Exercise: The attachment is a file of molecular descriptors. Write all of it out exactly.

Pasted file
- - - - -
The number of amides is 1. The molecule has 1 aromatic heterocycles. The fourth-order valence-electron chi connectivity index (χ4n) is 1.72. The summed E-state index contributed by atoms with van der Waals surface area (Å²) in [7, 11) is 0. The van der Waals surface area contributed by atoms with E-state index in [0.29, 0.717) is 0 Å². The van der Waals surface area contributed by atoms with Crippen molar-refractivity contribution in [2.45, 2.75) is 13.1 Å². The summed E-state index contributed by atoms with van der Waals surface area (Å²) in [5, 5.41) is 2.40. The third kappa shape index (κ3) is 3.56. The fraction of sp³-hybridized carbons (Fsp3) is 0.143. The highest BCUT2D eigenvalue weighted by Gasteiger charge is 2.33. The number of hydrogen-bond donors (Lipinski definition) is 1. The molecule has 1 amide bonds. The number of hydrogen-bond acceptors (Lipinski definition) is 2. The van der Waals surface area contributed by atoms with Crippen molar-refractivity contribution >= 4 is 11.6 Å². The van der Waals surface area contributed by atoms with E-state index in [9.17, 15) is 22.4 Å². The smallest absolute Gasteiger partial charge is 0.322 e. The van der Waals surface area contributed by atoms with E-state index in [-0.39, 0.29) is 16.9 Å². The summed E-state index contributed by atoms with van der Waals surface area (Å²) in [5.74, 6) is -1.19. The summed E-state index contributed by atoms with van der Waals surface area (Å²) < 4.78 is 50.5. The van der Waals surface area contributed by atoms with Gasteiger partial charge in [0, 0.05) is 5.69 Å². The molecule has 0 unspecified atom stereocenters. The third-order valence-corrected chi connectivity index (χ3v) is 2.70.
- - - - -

The number of amides is 1. The molecule has 1 aromatic heterocycles. The fourth-order valence-electron chi connectivity index (χ4n) is 1.72. The summed E-state index contributed by atoms with van der Waals surface area (Å²) in [7, 11) is 0. The van der Waals surface area contributed by atoms with E-state index in [0.29, 0.717) is 0 Å². The van der Waals surface area contributed by atoms with Crippen molar-refractivity contribution in [2.45, 2.75) is 13.1 Å². The summed E-state index contributed by atoms with van der Waals surface area (Å²) in [5, 5.41) is 2.40. The third kappa shape index (κ3) is 3.56. The fraction of sp³-hybridized carbons (Fsp3) is 0.143. The highest BCUT2D eigenvalue weighted by Gasteiger charge is 2.33. The number of hydrogen-bond donors (Lipinski definition) is 1. The molecule has 1 amide bonds. The number of hydrogen-bond acceptors (Lipinski definition) is 2. The van der Waals surface area contributed by atoms with Crippen molar-refractivity contribution >= 4 is 11.6 Å². The van der Waals surface area contributed by atoms with E-state index in [9.17, 15) is 22.4 Å². The smallest absolute Gasteiger partial charge is 0.322 e. The van der Waals surface area contributed by atoms with E-state index in [-0.39, 0.29) is 16.9 Å². The summed E-state index contributed by atoms with van der Waals surface area (Å²) in [5.74, 6) is -1.19. The summed E-state index contributed by atoms with van der Waals surface area (Å²) < 4.78 is 50.5. The van der Waals surface area contributed by atoms with Gasteiger partial charge in [0, 0.05) is 5.69 Å². The molecule has 0 unspecified atom stereocenters. The third-order valence-corrected chi connectivity index (χ3v) is 2.70.